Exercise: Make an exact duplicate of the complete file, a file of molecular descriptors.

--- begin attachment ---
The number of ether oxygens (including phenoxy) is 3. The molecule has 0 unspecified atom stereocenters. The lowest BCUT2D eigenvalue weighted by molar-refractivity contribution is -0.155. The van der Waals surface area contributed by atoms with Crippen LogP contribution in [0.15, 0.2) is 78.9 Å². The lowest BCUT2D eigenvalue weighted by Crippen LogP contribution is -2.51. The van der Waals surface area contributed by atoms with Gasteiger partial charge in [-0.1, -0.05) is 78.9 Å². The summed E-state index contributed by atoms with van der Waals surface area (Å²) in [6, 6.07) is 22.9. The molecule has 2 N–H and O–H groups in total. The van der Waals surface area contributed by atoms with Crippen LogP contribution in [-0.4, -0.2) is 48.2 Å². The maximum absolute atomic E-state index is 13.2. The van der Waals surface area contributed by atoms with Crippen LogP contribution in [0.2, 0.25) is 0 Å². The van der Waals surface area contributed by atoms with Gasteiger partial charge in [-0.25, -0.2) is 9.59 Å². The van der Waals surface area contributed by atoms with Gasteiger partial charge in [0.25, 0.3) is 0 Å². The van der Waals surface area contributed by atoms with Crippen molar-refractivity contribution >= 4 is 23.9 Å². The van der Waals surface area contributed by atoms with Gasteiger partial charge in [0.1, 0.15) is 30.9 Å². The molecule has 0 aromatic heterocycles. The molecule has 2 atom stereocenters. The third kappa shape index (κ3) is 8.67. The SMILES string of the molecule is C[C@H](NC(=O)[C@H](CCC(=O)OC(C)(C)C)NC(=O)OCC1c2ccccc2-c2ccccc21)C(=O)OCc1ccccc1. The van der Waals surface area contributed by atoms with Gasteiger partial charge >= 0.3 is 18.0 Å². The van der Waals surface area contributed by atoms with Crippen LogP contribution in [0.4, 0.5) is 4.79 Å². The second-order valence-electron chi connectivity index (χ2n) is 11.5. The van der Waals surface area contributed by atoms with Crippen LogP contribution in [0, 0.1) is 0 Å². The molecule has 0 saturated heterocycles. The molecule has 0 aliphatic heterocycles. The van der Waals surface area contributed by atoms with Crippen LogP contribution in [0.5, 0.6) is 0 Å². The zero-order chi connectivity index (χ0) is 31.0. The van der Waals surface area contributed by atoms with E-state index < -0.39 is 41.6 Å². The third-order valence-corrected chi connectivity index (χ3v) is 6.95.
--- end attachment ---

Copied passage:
The number of ether oxygens (including phenoxy) is 3. The molecule has 0 unspecified atom stereocenters. The lowest BCUT2D eigenvalue weighted by molar-refractivity contribution is -0.155. The van der Waals surface area contributed by atoms with Crippen LogP contribution in [0.15, 0.2) is 78.9 Å². The lowest BCUT2D eigenvalue weighted by Crippen LogP contribution is -2.51. The van der Waals surface area contributed by atoms with Gasteiger partial charge in [-0.1, -0.05) is 78.9 Å². The summed E-state index contributed by atoms with van der Waals surface area (Å²) in [6, 6.07) is 22.9. The molecule has 2 N–H and O–H groups in total. The van der Waals surface area contributed by atoms with Crippen LogP contribution in [-0.4, -0.2) is 48.2 Å². The maximum absolute atomic E-state index is 13.2. The van der Waals surface area contributed by atoms with Crippen LogP contribution in [0.2, 0.25) is 0 Å². The van der Waals surface area contributed by atoms with Gasteiger partial charge in [-0.25, -0.2) is 9.59 Å². The van der Waals surface area contributed by atoms with Gasteiger partial charge in [0.25, 0.3) is 0 Å². The van der Waals surface area contributed by atoms with Crippen molar-refractivity contribution >= 4 is 23.9 Å². The van der Waals surface area contributed by atoms with Gasteiger partial charge in [0.1, 0.15) is 30.9 Å². The molecule has 0 aromatic heterocycles. The molecule has 2 atom stereocenters. The third kappa shape index (κ3) is 8.67. The SMILES string of the molecule is C[C@H](NC(=O)[C@H](CCC(=O)OC(C)(C)C)NC(=O)OCC1c2ccccc2-c2ccccc21)C(=O)OCc1ccccc1. The van der Waals surface area contributed by atoms with Gasteiger partial charge >= 0.3 is 18.0 Å². The van der Waals surface area contributed by atoms with Crippen LogP contribution in [0.4, 0.5) is 4.79 Å². The second-order valence-electron chi connectivity index (χ2n) is 11.5. The van der Waals surface area contributed by atoms with Crippen LogP contribution in [0, 0.1) is 0 Å². The molecule has 0 saturated heterocycles. The molecule has 0 aliphatic heterocycles. The van der Waals surface area contributed by atoms with Crippen LogP contribution in [0.5, 0.6) is 0 Å². The zero-order chi connectivity index (χ0) is 31.0. The van der Waals surface area contributed by atoms with E-state index < -0.39 is 41.6 Å². The third-order valence-corrected chi connectivity index (χ3v) is 6.95.